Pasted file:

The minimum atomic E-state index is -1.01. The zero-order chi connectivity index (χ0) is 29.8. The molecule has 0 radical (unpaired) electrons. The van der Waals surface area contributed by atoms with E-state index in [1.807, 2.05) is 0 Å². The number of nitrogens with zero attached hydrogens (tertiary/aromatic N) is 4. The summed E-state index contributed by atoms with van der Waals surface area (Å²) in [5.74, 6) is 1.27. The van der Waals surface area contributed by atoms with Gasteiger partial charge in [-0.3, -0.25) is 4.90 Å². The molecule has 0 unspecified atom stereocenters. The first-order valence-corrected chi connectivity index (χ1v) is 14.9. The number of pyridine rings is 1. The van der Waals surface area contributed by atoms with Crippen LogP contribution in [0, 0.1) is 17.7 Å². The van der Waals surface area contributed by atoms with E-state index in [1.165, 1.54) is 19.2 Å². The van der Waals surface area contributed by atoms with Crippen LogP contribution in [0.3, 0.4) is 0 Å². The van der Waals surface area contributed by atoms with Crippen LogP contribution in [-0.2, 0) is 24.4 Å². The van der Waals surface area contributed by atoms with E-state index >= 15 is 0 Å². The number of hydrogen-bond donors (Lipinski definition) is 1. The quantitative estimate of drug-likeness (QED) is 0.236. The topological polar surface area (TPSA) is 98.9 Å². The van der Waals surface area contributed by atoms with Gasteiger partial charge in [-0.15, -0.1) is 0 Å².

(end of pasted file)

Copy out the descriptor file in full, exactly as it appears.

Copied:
The minimum atomic E-state index is -1.01. The zero-order chi connectivity index (χ0) is 29.8. The molecule has 0 radical (unpaired) electrons. The van der Waals surface area contributed by atoms with E-state index in [1.807, 2.05) is 0 Å². The number of nitrogens with zero attached hydrogens (tertiary/aromatic N) is 4. The summed E-state index contributed by atoms with van der Waals surface area (Å²) in [5.74, 6) is 1.27. The van der Waals surface area contributed by atoms with Gasteiger partial charge in [-0.3, -0.25) is 4.90 Å². The molecule has 0 unspecified atom stereocenters. The first-order valence-corrected chi connectivity index (χ1v) is 14.9. The number of pyridine rings is 1. The van der Waals surface area contributed by atoms with Crippen LogP contribution in [0, 0.1) is 17.7 Å². The van der Waals surface area contributed by atoms with E-state index in [1.165, 1.54) is 19.2 Å². The van der Waals surface area contributed by atoms with Crippen LogP contribution in [0.3, 0.4) is 0 Å². The van der Waals surface area contributed by atoms with Crippen LogP contribution in [-0.2, 0) is 24.4 Å². The van der Waals surface area contributed by atoms with E-state index >= 15 is 0 Å². The number of hydrogen-bond donors (Lipinski definition) is 1. The quantitative estimate of drug-likeness (QED) is 0.236. The topological polar surface area (TPSA) is 98.9 Å². The van der Waals surface area contributed by atoms with Gasteiger partial charge in [-0.15, -0.1) is 0 Å².